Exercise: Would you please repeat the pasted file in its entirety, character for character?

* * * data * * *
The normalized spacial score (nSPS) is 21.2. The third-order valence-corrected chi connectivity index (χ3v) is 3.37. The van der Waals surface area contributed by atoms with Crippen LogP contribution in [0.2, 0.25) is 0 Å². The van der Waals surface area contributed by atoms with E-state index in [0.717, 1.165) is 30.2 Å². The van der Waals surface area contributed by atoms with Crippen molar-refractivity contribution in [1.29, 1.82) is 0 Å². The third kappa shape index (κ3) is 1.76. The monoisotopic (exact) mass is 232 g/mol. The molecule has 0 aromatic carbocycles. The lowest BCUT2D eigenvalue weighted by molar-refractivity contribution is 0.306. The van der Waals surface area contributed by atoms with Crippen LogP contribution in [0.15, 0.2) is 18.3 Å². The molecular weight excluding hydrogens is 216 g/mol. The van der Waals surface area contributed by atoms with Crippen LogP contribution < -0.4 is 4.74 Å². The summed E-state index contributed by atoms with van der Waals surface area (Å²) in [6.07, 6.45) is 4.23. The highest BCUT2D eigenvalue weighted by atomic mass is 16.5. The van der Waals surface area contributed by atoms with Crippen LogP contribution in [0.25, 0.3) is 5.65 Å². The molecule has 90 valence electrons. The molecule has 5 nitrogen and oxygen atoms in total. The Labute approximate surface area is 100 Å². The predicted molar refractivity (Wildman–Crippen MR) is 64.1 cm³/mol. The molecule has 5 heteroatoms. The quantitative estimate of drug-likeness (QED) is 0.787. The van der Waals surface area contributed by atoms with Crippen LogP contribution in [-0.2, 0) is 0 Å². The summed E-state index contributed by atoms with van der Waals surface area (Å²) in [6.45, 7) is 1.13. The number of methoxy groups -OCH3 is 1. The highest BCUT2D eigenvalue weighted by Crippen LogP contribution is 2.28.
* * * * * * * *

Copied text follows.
The normalized spacial score (nSPS) is 21.2. The third-order valence-corrected chi connectivity index (χ3v) is 3.37. The van der Waals surface area contributed by atoms with Crippen LogP contribution in [0.2, 0.25) is 0 Å². The van der Waals surface area contributed by atoms with E-state index in [0.717, 1.165) is 30.2 Å². The van der Waals surface area contributed by atoms with Crippen molar-refractivity contribution in [1.29, 1.82) is 0 Å². The third kappa shape index (κ3) is 1.76. The monoisotopic (exact) mass is 232 g/mol. The molecule has 0 aromatic carbocycles. The lowest BCUT2D eigenvalue weighted by molar-refractivity contribution is 0.306. The van der Waals surface area contributed by atoms with Crippen LogP contribution in [0.15, 0.2) is 18.3 Å². The molecular weight excluding hydrogens is 216 g/mol. The van der Waals surface area contributed by atoms with Crippen LogP contribution < -0.4 is 4.74 Å². The summed E-state index contributed by atoms with van der Waals surface area (Å²) in [6.07, 6.45) is 4.23. The highest BCUT2D eigenvalue weighted by atomic mass is 16.5. The van der Waals surface area contributed by atoms with Crippen LogP contribution in [0.25, 0.3) is 5.65 Å². The molecule has 90 valence electrons. The molecule has 5 nitrogen and oxygen atoms in total. The Labute approximate surface area is 100 Å². The predicted molar refractivity (Wildman–Crippen MR) is 64.1 cm³/mol. The molecule has 5 heteroatoms. The quantitative estimate of drug-likeness (QED) is 0.787. The van der Waals surface area contributed by atoms with Crippen LogP contribution in [-0.2, 0) is 0 Å². The summed E-state index contributed by atoms with van der Waals surface area (Å²) in [6.45, 7) is 1.13. The number of methoxy groups -OCH3 is 1. The highest BCUT2D eigenvalue weighted by Crippen LogP contribution is 2.28.